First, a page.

In March of 2013, there was a disturbing incident where a large number of dead pigs were retrieved from the Huangpu River.
Chinese officials say they have fished out 900 dead pigs from a Shanghai river that is a water source for city residents. Officials are investigating where the pigs came from. A statement posted Saturday on the city’s Agriculture Committee’s website says they haven’t found any evidence that the pigs were dumped into the river or of any animal epidemic.
The statement says the city and Songjiang district governments started retrieving the pigs on Friday night. By late Saturday afternoon they had recovered and disposed of more than 900. The statement says the water and environmental protection bureaus are ramping up monitoring of the river’s water quality.
via BEIJING: 900 dead pigs found floating in Shanghai river – Weird News – MiamiHerald.com.
Update: The Shanghai floating pig death toll has greatly increased:
Over 2,200 pig carcasses were found in the Huangpu river over the weekend, triggering a public outcry in China where concerns over environmental pollution already run high. Locals say dead pigs in the river are a daily sight, but never in such huge numbers. This woman says her village established a treatment pond where farmers can dump dead pigs for processing, but she blames nearby villagers for not doing the same.
Update: It was a staggering number at last count, nearly 6,000 unfortunate animals.
The Shanghai municipal government said in an online announcement that 5,916 swine carcasses had been retrieved from Huangpu River by 3 p.m. Tuesday, but added that municipal water remains safe. … Beijing-based writer Li Mingsheng expressed shock when he learned of the latest number of dead pigs in Shanghai.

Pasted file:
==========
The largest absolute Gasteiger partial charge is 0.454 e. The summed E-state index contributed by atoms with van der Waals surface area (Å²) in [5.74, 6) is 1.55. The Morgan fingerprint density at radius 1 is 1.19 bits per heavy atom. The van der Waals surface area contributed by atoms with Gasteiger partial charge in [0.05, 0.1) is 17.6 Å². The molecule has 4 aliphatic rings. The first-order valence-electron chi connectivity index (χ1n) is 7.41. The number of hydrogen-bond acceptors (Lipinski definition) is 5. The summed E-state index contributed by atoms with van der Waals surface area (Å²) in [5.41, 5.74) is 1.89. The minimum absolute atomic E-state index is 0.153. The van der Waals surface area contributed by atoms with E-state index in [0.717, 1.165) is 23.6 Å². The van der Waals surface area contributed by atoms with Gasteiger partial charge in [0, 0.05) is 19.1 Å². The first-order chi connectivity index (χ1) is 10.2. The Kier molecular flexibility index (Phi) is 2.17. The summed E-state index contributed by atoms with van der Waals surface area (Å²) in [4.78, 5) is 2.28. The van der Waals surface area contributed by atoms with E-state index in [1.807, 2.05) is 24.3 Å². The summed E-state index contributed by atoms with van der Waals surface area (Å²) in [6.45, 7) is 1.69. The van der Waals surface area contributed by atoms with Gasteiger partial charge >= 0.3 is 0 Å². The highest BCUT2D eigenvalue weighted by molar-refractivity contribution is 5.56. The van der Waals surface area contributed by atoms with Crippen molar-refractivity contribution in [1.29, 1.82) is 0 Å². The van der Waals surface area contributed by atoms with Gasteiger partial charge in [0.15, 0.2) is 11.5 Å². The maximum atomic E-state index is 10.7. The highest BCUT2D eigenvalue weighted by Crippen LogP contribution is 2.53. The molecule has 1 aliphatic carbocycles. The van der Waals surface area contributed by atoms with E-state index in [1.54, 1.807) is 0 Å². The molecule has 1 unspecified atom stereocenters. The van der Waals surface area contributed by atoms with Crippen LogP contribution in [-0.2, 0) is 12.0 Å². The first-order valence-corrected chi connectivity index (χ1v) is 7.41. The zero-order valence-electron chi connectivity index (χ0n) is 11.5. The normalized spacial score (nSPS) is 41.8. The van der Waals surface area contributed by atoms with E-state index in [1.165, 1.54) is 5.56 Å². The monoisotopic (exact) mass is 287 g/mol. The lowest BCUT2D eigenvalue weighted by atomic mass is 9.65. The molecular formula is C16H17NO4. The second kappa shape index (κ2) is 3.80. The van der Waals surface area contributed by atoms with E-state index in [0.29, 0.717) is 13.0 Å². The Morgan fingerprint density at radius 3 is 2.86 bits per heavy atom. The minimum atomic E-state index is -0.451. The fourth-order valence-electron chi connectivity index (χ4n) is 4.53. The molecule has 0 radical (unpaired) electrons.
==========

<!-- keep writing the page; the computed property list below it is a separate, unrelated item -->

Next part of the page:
“This is not only an environmental issue but also a public moral problem,” Li wrote. “What’s been polluted is not only Shanghai’s river water but also the spirit of our country people.”
Update: This just in, the story keeps getting worse. The Guardian March 29th reports the number to be over 16,000.
This area of Zhejiang province, 60 miles from Shanghai, has become the subject of public and media scrutiny after more than 16,000 dead pigs were found in tributaries of the city’s river, the Huangpu, a source of tapwater. As clean-up efforts wind down, mystery surrounds the cause of the pigs’ demise and their appearance in the river.
… The first pigs were spotted on 7 March and were soon traced to Jiaxing through tags in their ears. Early tests show they carry porcine circovirus, a common disease among hogs not known to be infectious to humans. Shanghai’s municipal water department maintains that the water meets the national standard, but hasn’t said much more.
… The pig industry blossomed in Jiaxing in the 1980s. Last year China produced and consumed half the world’s pork, about 50m tonnes. … According to a 2011 report by Zhejiang province’s environmental protection bureau, 7.7m pigs are raised in Jiaxing. With a mortality rate of 2-4%, up to 300,000 carcasses need to be disposed of each year.
“We have some difficulties with the growing number of pig farms and a lack of funding and land to build more plants,” Chen says. He [Chen Yuanhua, party secretary for Zhulin] concedes that some farmers throw dead pigs into the rivers “for convenience”.